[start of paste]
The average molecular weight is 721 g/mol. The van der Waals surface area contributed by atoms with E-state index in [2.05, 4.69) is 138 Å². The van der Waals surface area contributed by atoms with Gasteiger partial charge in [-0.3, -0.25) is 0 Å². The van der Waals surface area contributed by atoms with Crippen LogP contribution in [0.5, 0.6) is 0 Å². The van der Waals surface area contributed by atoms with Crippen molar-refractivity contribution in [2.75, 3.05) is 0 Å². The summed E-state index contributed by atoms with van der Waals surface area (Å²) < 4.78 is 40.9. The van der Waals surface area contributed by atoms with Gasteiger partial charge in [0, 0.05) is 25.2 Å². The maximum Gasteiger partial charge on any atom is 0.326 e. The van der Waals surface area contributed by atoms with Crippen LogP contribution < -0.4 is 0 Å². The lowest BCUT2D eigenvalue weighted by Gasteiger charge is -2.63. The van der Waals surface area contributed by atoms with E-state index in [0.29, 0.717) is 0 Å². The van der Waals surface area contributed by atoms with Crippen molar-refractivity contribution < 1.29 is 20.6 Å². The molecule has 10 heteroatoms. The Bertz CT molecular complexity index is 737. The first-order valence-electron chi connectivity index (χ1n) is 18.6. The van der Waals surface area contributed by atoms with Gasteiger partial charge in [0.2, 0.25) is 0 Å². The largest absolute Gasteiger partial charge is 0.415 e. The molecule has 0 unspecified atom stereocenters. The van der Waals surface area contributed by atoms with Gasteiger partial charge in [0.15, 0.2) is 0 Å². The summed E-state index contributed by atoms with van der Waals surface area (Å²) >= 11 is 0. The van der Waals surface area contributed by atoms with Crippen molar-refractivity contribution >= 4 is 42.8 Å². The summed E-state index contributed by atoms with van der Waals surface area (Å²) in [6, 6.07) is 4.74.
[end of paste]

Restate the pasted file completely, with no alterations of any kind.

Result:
The average molecular weight is 721 g/mol. The van der Waals surface area contributed by atoms with E-state index in [2.05, 4.69) is 138 Å². The van der Waals surface area contributed by atoms with Gasteiger partial charge in [-0.3, -0.25) is 0 Å². The van der Waals surface area contributed by atoms with Crippen LogP contribution in [0.5, 0.6) is 0 Å². The van der Waals surface area contributed by atoms with Crippen molar-refractivity contribution in [2.75, 3.05) is 0 Å². The summed E-state index contributed by atoms with van der Waals surface area (Å²) < 4.78 is 40.9. The van der Waals surface area contributed by atoms with Gasteiger partial charge in [0, 0.05) is 25.2 Å². The maximum Gasteiger partial charge on any atom is 0.326 e. The van der Waals surface area contributed by atoms with Crippen LogP contribution < -0.4 is 0 Å². The lowest BCUT2D eigenvalue weighted by Gasteiger charge is -2.63. The van der Waals surface area contributed by atoms with E-state index in [0.29, 0.717) is 0 Å². The van der Waals surface area contributed by atoms with Crippen molar-refractivity contribution < 1.29 is 20.6 Å². The molecule has 10 heteroatoms. The Bertz CT molecular complexity index is 737. The first-order valence-electron chi connectivity index (χ1n) is 18.6. The van der Waals surface area contributed by atoms with Gasteiger partial charge in [0.2, 0.25) is 0 Å². The largest absolute Gasteiger partial charge is 0.415 e. The molecule has 0 unspecified atom stereocenters. The van der Waals surface area contributed by atoms with Gasteiger partial charge in [0.15, 0.2) is 0 Å². The summed E-state index contributed by atoms with van der Waals surface area (Å²) >= 11 is 0. The van der Waals surface area contributed by atoms with Crippen molar-refractivity contribution >= 4 is 42.8 Å². The summed E-state index contributed by atoms with van der Waals surface area (Å²) in [6, 6.07) is 4.74.